In the fourteenth hypnosis session, Mrs A said that she was most unhappy about driving along the stretch of road where she might have killed the goose. I felt that it was essential that we practise a series of situations, seeing animals crossing the road in front of the car. I gave her the following scenarios: 1. squirrel darting in front of the car and her managing to avoid it 2. squirrel darting in front of the car and her hitting and killing it 3. A pigeon being run over
She felt most uncomfortable practising these scenes and felt her heart rate rising. After the hypnosis, she admitted that she had never coped very well with dead animals and that this had been present since early childhood. I pointed out that it was important to deal with this area because it seemed to be interfering with her ability to drive along this particular stretch of road. I had to take her back to the safe place at frequent intervals and, as soon as she could see herself walking on Dartmoor with her husband, she was able to calm down considerably.
In the fifteenth session, two weeks later, Mrs A said that on the whole she was now capable of driving on most roads but she was still somewhat concerned about a stretch of road on the A10 where there was a slip road on the left which joined the dual carriageway. In the hypnosis that followed, we spent some time recreating a scene in Devon where one could walk to a small island when the tide was out. She enjoyed telling me about the hotel and the local public house situated on the island. We then spent some time going over the particular stretch of road which was difficult for her and we had four attempts at this, alternating these with the safe place in Devon. When she came for her sixteenth, three weeks later, she told me that she had been able to drive ‘naturally’ along the same stretch of road that had caused her so many problems in the past.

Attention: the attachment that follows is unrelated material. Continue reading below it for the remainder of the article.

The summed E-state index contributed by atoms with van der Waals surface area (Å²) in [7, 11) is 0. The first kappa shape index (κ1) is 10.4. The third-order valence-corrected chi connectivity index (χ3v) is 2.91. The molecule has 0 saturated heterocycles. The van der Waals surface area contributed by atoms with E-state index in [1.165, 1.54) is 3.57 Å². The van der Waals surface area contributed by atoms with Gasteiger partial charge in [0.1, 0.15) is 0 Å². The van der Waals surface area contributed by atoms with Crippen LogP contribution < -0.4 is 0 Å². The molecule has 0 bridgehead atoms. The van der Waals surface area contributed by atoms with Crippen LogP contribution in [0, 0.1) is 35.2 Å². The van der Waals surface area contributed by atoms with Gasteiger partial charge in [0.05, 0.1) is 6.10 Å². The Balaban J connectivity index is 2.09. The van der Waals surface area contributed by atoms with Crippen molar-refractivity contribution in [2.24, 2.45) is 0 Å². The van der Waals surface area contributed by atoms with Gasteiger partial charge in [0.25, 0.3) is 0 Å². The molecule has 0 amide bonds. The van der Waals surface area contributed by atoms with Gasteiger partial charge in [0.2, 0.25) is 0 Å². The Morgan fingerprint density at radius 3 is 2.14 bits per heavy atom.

Mrs A booked a further appointment for three weeks later but, in the end, she rang to say that her driving was now 100%, and she felt that it was not necessary for her to have further treatment. She was very grateful for the treatment and recognised that she could not have achieved this on her own.
In a telephone follow-up interview, six months later, I asked her about her driving, and she said one word-‘fantastic’. She had made a complete recovery from her driving phobia.
There are several approaches to the treatment of driving-related fear (DRF). The common denominator in all of these involves fear reduction through systematic desensitisation.
In phobic disorders, one of the important features is a need for control. Salzman (1982) argues that the content and setting of the phobia are of secondary importance. He states that, ‘ …the phobic object or situation is an accidental or coincidental accompaniment of a severe state of anxiety at a time when the individual has experienced the possibility of losing control.’
The patient described in this paper experienced high levels of anxiety and a fear of loss of control in two previous driving incidents. It has been a frequent finding of the senior author (TK) that phobic symptoms often emerge following a second accident, after being primed by the first accident (Kraft & Al-Issa, 1965). In the second incident of this study, the patient was worried that she might have killed a goose, and this had the effect of reactivating a childhood fear of dead animals, and this was addressed in the treatment.
In therapy, it was apparent, even in the first hypnosis session, that this patient had an ability to project herself, with tremendous clarity, into the imagined situation-walking along cliff-tops, across fields, into a local public house-as if she were actually there with her husband. In a similar way, she was able to describe her various driving routes in graphic detail; and, as the treatment progressed, it was possible for her to describe longer and more difficult journeys without having to refer to minute detail. The object of VRET therapy is to provide a realistic scenario where the set of variables can easily be changed at will. It is argued that what the patient does in hypnosis can be controlled in exactly the same way; and, as with the computer, when the patient experiences high levels of anxiety, the situation can always be withdrawn and (s)he can return to the safe place.
A number of authors have recommended virtual reality exposure therapy (VRET) as an effective form of treatment for a variety of phobic disorders: they argue that a great advantage of the virtual reality situation is that it simulates ‘real’ life and that the patient can experience all the sensory modalities (Rothbaum, Hodges & Kooper, 1997). This is also the case in hypnosis. The patient in this study made a complete recovery from her driving phobia and this may well have been a function of her ability to create, and engage in, a ‘virtual reality’ during all the hypnosis sessions.